It wasn't the best match ever, but I did at least enjoy Peter Svidler's live commentary, highlighting all of the amazingly interesting lines that could have been played, but weren't. Finishing the last rapid game with a queen sac was terrific.
Karjakin's gameplan was partly to blame, as he was clearly trying to frustrate Carlsen by simplifying, although it nearly worked so I can't blame him. If he gets another chance I think he will have to be more aggressive, as Carlsen will have learned his lesson from the game he lost and the gap in the rapid games looked huge. I don't think the format of only 12 games helps, a longer match might make the players less scared of losing one if they have more time to win it back. 20 games would be perfect for me, and would have the added benefit of making rapid games less likely.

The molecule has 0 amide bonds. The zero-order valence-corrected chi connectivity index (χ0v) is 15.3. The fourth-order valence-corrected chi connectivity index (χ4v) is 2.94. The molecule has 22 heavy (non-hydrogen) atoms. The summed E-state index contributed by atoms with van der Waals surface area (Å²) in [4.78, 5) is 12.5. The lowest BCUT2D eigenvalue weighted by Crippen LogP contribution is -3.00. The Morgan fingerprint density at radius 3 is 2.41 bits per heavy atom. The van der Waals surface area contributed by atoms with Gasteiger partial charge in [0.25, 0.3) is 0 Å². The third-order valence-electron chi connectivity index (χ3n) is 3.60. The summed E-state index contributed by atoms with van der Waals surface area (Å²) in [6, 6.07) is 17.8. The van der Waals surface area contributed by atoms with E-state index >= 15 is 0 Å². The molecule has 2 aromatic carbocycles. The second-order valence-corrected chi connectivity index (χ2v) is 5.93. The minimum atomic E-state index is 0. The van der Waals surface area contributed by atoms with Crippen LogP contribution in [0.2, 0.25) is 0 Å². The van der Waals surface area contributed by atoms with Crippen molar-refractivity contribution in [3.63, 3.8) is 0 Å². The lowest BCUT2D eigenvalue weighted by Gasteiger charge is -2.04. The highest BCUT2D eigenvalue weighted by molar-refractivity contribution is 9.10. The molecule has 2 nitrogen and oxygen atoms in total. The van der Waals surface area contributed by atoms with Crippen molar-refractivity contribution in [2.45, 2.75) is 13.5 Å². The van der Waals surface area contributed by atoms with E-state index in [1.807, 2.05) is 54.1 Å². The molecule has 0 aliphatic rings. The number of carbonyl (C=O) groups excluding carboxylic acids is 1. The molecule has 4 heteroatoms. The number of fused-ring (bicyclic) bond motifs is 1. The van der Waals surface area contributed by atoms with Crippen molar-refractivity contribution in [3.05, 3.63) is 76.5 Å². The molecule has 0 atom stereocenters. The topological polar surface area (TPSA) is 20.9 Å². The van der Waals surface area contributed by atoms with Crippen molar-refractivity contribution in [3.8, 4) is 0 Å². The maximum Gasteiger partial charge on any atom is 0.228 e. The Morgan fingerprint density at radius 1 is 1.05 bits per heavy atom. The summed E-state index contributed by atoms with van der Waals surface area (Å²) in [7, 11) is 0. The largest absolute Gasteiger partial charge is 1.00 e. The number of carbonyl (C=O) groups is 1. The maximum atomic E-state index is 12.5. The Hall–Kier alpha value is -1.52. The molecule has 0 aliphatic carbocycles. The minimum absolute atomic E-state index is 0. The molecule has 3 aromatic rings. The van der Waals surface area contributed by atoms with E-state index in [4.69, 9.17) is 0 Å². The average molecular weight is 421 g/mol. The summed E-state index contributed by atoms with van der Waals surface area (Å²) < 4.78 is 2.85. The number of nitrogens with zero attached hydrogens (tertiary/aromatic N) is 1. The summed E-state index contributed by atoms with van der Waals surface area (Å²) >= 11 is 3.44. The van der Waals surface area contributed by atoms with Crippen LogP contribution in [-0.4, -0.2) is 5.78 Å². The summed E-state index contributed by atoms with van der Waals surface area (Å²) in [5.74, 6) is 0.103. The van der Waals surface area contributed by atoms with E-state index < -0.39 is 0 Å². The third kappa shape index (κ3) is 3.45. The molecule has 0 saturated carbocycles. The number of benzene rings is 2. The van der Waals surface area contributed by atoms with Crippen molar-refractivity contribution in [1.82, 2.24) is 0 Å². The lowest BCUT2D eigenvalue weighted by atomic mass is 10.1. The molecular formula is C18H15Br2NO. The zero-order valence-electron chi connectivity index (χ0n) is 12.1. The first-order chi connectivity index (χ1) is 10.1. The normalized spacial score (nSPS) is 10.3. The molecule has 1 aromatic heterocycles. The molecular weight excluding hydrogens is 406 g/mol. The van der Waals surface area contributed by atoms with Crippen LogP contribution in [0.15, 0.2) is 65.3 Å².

On women's chess, there are still social barriers such as a much smaller player pool, girls being told from a young age that boys are better at chess, lack of role models, and ingrained sexism in the club scene. And that's just in the more enlightened west. Most chess players come from countries with far less enlightened gender attitudes than those.
I don't think we can really claim that women are inherently worse. Even with all these barriers there was a woman in the top ten recently, and she only dropped out of the top ten when she stopped playing to have kids. One educational psychologist sets out to turn his children into chess prodigies from a young age, regardless of gender, and succeeds..... how many girls could have been great, but didn't have the same opportunity?
I think the seperate competitions contribute to lowered expectations and encourage people to subconsiously think of women as inferior, so I don't agree that this system is helpful.